• The 88-floor towers are made largely out of reinforced concrete!!!—NOT steel like most high-rise construction in North America, due to the exorbitant cost of importing steel. What this actually means is that the buildings have better sway reduction and were much more cost-effective to build; however, the towers are TWICE as heavy as comparably sized steel buildings. This resulted in the largest concrete pour in history (470,000 cu. ft. poured continuously for 54 hours per tower) to create the foundation that would support the massive structures.
  • The skybridge that runs between the two towers at the 41st and 42nd floors isn’t actually attached to the main structure, but designed to slide in and out to factor in sway. It’s rumored that the skybridge was added as an evacuation device after the 1993 World Trade Center bombing in New York.

The Petronas towers overlook beautiful KLCC public park with just about everything you could want in a public park—green space, huge (and free) playground and water park facilities, bike paths, huge shade trees, and a running track. But don’t think of trying anything funny with your sig-o.

Like most public spaces in KL, the park is patrolled by Morality Police! Armed with a whistle and a citation pad, most frequently we spotted them shooting a loud whistle warning and glare of death towards teen couples getting a little too close for comfort, but we also saw a woman sporting scandalous yoga pants and sports bra doing yoga on a berm get a stern talking to.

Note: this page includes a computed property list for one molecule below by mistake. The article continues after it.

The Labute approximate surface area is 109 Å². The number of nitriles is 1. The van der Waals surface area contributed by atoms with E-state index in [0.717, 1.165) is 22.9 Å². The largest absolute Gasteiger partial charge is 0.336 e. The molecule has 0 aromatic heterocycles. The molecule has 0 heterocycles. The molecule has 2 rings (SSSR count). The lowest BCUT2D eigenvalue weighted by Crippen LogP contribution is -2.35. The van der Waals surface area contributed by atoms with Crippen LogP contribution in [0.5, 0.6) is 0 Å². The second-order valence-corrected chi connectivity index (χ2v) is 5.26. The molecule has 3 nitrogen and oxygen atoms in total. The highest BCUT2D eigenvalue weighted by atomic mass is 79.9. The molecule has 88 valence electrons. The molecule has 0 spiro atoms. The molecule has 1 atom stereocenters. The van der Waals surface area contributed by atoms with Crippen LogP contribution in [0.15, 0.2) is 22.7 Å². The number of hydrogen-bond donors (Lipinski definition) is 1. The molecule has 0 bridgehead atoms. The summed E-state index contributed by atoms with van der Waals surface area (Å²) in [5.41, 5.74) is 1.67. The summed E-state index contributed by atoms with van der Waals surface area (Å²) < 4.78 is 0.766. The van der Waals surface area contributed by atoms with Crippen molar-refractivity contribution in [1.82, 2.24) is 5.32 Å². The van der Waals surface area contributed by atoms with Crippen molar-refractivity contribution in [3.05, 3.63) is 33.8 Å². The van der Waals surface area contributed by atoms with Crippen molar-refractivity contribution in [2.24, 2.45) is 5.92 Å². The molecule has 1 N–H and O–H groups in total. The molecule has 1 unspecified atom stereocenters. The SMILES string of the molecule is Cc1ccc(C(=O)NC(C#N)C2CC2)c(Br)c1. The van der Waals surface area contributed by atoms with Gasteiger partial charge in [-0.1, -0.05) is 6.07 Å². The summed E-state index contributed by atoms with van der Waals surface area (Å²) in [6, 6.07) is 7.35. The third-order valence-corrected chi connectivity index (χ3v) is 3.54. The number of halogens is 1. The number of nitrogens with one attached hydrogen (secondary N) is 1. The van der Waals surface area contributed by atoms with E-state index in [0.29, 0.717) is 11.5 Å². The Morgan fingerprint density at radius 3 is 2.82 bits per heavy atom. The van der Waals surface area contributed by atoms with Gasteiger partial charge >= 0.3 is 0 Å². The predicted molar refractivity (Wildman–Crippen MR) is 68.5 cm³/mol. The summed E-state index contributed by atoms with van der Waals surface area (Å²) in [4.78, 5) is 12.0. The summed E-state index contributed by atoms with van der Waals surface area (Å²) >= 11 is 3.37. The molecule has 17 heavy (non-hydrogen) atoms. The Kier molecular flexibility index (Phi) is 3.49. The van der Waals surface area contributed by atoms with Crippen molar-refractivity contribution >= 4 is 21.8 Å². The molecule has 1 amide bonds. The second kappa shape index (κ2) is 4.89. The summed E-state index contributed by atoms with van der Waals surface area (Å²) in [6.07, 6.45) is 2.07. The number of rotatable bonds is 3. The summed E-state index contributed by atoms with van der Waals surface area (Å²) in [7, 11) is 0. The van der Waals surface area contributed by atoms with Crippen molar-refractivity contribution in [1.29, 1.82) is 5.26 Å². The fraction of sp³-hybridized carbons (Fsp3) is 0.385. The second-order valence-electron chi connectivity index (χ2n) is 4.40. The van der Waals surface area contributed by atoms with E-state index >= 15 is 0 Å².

Fortunately, we did not incur the wrath of the officers, but there was one time I thought we might after my camera momentarily brushed up against Lori’s arm, by accident of course.

If you’re looking for a piece of the twin towers to take home with you to commemorate your visit, may I suggest tin boxes of Alfredo. They come in two flavors: Kuala Lumpur Twin Tower and Splendour of Malaysia. I prefer the latter, though I really have no clue what’s in them. Chocolate? Cigars? Commemorative bits of concrete? You’ll just have to find out for yourself, won’t you?

Noe was ravenous, and it was still another hour or so until we’d reach our dinner destination, so—snack time! We managed to secure some yogurt for the Mister in the KLCC shopping mall at the base of the Petronas towers, but there was literally no where to sit in the sprawling shopping center but for a tiny little section in the kid’s play area that was packed.

No worries, we found a nice little area down a lesser-used hallway where we parked ourselves and fed our hangry little bundle of joy…until the sitting police came by and told us we couldn’t be here and needed to find a place to sit. We explained to him that there wasn’t anything available and that’s why we were here. He basically ended by saying we couldn’t sit. So we told him what he wanted to hear and Asian squatted for the rest of the time…after being on our feet ALL day. Ugh.

It’s great to be able to communicate with people in Malaysia, but in these situations I much prefer Laos where officials basically just give up on you the second they figure out you probably don’t speak Lao. It’s generally not worth their time to try and pantomime your infraction unless it’s something very serious, and even then, it’s still probably not worth their time. Mind you, this is in a country where there is very little enforcement of minor laws and regulations in general, so people don’t get pestered a lot—and certainly don’t have to worry about needing to sit on the floor in a mall to feed a crying baby.

On the other hand, you won’t find these little puppies in Vientiane…




Had your fill of high-rises for a while? Good! Time to drink!

Happy Hour at Taps Beer Bar